February 27, 2003
Calm But Profitable
Despite the Grammys and an ailing economy, Super Sunday proves super.
It may not seem like much -- $26.67 in change -- but 'tweens Alex and Miles Beard proved that it's the thought that counts at The Jewish Federation's Feb. 23 Super Sunday phone-a-thon, during which 2,000 volunteers raised more than $4 million from Federation sites in Los Angeles, West Hills, and Torrance.
At The Jewish Federation/Valley Alliance, Alex, 12, and Miles, 13, arrived at the Bernard Milken Jewish Community Campus with about $27 in coins collected from the family's tzedakah box, earmarked just for the occasion.
Although they might not be "major donors," the pride with which the children handed over their contribution rivaled that of any big macher bestowing a six-figure check. And the Beard brothers did not stop there. They raised nearly $4,000 more on the phones.
"This will go to help Israel and to help families here so they can get some food," Alex said.
The Federation raised more than $4 million this year on Super Sunday, $1 million less than last year's $5 million tally. But organizers say that a new fundraising strategy this year has rendered the single-day total superficial.
According to Craig Prizant, senior vice president of campaign and marketing, the Federation's telemarketing campaign -- which traditionally follows Super Sunday -- started on Feb. 1, well before the phone-a-thon. As a result, about $300,000 in gifts, which in previous years would be closed by volunteers on Super Sunday, were secured before Super Sunday 2003 began. That totals $4.3 million, which, Prizant claimed, could be measured against last year's total because, in years past, donations reaped from the Federation's King David Society (for donors who contribute $25,000 and above) were also folded into the Super Sunday figure. Since this year's King David Society dinner was scheduled for Feb. 27 -- after Super Sunday -- monies raised from this important fundraiser could not be factored into the Sunday figure.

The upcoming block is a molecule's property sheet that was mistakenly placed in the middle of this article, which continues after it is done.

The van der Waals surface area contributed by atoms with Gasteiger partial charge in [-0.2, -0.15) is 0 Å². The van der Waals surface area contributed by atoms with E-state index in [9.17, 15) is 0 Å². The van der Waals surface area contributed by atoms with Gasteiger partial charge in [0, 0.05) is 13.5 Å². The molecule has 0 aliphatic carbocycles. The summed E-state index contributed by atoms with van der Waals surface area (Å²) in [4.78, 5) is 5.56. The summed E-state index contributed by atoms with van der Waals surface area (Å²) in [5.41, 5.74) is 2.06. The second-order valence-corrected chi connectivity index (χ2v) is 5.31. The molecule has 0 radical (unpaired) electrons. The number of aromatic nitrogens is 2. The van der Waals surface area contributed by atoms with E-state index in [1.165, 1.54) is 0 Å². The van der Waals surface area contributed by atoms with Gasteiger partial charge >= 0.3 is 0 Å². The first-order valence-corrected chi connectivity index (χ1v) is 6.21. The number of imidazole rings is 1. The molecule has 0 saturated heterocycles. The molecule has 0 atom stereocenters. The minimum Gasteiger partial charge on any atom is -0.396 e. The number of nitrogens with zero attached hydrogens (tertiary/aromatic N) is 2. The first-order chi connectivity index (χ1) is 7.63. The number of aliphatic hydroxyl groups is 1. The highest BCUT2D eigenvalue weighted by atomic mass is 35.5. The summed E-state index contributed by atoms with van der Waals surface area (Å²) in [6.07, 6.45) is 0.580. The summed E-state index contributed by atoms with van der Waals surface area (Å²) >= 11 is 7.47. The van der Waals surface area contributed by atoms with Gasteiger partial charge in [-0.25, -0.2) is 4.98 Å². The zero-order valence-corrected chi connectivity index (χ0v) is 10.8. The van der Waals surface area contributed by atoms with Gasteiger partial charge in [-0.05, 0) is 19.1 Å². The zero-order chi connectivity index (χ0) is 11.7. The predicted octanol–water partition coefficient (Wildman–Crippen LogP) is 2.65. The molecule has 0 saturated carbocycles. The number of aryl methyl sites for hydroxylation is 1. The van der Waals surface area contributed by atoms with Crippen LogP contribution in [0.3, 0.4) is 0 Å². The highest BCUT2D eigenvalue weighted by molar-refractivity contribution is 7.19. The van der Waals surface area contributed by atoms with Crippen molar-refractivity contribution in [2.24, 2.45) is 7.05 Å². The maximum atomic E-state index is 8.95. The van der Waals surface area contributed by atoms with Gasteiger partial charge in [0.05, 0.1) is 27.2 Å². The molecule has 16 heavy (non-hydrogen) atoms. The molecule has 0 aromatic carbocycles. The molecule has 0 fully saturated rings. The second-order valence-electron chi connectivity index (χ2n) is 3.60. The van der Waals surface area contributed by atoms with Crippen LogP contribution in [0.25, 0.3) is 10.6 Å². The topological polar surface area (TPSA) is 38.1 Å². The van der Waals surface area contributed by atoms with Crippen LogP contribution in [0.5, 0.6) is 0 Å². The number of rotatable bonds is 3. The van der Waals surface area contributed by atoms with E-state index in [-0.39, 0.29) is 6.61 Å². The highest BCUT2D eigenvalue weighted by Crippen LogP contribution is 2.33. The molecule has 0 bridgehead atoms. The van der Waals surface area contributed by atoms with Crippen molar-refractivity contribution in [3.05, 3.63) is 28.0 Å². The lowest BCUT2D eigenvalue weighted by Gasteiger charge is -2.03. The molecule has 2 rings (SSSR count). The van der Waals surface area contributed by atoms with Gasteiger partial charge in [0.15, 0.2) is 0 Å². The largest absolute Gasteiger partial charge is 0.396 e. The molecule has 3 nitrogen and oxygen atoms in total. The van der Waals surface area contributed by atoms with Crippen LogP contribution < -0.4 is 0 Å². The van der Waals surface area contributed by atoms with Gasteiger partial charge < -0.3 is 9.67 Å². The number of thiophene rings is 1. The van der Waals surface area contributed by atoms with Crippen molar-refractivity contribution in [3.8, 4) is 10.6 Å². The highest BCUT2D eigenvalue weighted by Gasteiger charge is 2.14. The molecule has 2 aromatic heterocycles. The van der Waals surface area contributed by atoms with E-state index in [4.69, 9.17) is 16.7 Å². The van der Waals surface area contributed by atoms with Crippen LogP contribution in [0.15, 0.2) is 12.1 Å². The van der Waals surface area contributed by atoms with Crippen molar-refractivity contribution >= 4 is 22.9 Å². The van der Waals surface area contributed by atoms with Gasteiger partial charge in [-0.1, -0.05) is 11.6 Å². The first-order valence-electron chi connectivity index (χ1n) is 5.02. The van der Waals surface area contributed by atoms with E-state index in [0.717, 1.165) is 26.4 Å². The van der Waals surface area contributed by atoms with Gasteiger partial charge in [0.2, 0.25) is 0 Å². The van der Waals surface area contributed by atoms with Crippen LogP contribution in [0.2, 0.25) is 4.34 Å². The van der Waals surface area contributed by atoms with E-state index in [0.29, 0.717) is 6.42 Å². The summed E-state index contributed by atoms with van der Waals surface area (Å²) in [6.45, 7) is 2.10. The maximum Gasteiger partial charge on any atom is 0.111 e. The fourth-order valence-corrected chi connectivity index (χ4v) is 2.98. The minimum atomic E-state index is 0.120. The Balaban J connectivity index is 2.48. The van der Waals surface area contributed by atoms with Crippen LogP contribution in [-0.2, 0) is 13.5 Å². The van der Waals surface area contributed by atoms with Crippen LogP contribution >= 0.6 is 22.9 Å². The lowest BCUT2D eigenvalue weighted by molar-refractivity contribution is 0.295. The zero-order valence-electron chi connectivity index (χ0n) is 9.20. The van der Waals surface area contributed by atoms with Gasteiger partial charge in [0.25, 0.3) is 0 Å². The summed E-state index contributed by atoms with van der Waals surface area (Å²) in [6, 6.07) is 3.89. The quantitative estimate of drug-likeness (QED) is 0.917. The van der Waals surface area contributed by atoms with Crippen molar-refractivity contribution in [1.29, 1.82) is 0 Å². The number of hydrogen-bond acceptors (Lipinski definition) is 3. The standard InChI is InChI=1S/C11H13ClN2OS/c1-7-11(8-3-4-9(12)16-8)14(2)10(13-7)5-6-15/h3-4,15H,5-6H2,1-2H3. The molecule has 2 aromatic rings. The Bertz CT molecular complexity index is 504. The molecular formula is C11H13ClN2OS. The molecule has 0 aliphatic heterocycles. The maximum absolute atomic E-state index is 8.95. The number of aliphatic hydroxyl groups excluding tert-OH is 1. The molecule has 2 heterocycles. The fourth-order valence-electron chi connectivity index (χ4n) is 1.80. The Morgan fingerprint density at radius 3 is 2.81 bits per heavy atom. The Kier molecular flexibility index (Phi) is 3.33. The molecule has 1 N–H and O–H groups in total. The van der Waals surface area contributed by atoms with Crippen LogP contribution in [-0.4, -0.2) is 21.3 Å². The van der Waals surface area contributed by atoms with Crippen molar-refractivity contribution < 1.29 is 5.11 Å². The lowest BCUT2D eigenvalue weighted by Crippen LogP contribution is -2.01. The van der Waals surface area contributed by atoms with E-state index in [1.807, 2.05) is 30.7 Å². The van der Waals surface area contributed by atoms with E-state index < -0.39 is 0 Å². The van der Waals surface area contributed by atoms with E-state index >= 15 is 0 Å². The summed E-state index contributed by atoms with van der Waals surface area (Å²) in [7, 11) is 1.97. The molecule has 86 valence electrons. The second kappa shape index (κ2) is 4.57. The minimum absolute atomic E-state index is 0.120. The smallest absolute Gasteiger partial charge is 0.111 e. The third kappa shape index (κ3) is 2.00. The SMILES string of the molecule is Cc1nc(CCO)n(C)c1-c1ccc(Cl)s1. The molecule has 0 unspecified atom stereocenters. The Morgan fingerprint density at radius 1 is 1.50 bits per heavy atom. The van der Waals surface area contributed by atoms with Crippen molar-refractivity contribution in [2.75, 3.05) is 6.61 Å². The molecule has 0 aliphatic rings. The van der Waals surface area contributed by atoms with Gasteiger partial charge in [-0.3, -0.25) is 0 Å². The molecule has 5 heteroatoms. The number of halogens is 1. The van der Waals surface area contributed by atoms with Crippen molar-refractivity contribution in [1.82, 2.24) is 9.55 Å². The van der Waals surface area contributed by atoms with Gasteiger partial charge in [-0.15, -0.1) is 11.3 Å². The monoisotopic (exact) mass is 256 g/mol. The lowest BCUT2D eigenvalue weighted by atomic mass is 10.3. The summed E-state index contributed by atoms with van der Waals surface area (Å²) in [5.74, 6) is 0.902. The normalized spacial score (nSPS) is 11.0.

"The numbers are actually pretty comparable to last year," Prizant said of Super Sunday 2003. "These are real numbers. Last year, more high-end donor solicitations that were taken on that day. This year, they have yet to take place."
Add some other varying factors -- one less fundraising session at 6505; longer phone discussions; a drive to raise donations of returning donors -- and The Federation, Prizant said, is pleased with the results of Super Sunday 2003. He added that this year's King David dinner, at 200 attendees, will include 50 more donors than last year's gala.
As a result of the strategic changes, organizers decided to have 2003's tote board reflect the Federation's combined 46 day campaign-to-date numbers instead of the traditional single-day totals. Thus, the goal was to push the overall campaign to $16 million, which actually occurred by 6:35 p.m. -- well before the 9 p.m. last call, when it surpassed $17 million.
Prizant said combining the single-day totals with the overall campaign numbers provided a more accurate fundraising picture.
"It's a simplistic way to look at it [by comparing Super Sunday figures]," Prizant said. "The goal is the level of commitment and the level of the gift. Card for card, it's actually up from last year. Overall, I'm thrilled at where we're at."